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U.S. figures call for direct talks with Iran


Source: Radio Zamaneh

Thirty-five prominent former U.S. diplomats and military officials have urged the U.S. administration to make a strong effort to initiate direct talks with Iran.

"Strategic Options for Iran: Balancing Pressure with Diplomacy"
A report by The Iran Project

The signatories issued a report urging the U.S. president to make a greater effort to persuade Iran to address international concerns about its nuclear program by pushing for direct talks rather than just relying on sanctions.

The group, which includes members from both major U.S. political parties, says: "The United States should now dedicate as much energy and creativity to negotiating directly with Iran as it has to assembling a broad international coalition to pressure and isolate Iran."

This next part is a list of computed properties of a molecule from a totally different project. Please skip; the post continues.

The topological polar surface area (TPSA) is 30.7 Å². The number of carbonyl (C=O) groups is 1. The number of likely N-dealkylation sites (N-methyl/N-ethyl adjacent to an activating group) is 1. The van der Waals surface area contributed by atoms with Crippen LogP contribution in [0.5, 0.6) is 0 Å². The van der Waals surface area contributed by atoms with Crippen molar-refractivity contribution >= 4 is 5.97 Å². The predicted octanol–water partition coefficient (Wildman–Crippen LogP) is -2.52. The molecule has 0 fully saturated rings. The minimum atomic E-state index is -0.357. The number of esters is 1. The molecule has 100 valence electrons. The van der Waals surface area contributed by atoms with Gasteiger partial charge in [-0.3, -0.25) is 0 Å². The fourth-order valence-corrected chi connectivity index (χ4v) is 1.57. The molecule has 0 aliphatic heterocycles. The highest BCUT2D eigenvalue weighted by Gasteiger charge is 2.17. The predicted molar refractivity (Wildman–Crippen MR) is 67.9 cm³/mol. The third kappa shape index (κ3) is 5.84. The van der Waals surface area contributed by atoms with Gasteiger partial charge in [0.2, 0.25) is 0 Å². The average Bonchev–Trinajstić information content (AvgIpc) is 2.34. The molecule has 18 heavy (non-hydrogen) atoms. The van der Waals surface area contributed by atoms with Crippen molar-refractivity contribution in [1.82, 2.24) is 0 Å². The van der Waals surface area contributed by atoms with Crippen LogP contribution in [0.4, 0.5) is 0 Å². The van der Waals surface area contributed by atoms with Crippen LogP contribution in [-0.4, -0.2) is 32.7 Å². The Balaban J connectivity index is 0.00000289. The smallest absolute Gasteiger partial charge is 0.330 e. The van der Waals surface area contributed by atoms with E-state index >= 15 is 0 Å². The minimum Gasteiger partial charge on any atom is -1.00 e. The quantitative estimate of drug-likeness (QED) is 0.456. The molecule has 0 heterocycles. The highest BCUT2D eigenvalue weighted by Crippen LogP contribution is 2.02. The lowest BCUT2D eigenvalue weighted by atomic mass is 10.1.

They add: "Only by taking such a rebalanced approach might the United States achieve its objectives with respect to Iran's nuclear program."

While the report recognizes the success of economic sanctions in piling sanctions on Iran, it maintains that the orchestrated pressure may lead to a hardening of Iran's resistance and further alienate Iranians from Americans due to hardships caused by the sanctions.

The report claims that any diplomatic move by the U.S. must be accompanied by "active steps" to convince the Iranian government that it does not seek to overthrow the regime.

The report also recommends cooperation on Afghanistan, Iraq and anti-drug efforts as a way of orienting diplomacy toward a nuclear agreement.

The signatories include prominent U.S. figures such as Michael Hayden, an ex-CIA director under president George W. Bush; Ryan Crocker, the former U.S. ambassador to Iraq and Afghanistan, and former national security adviser Zbigniew Brzezinski.

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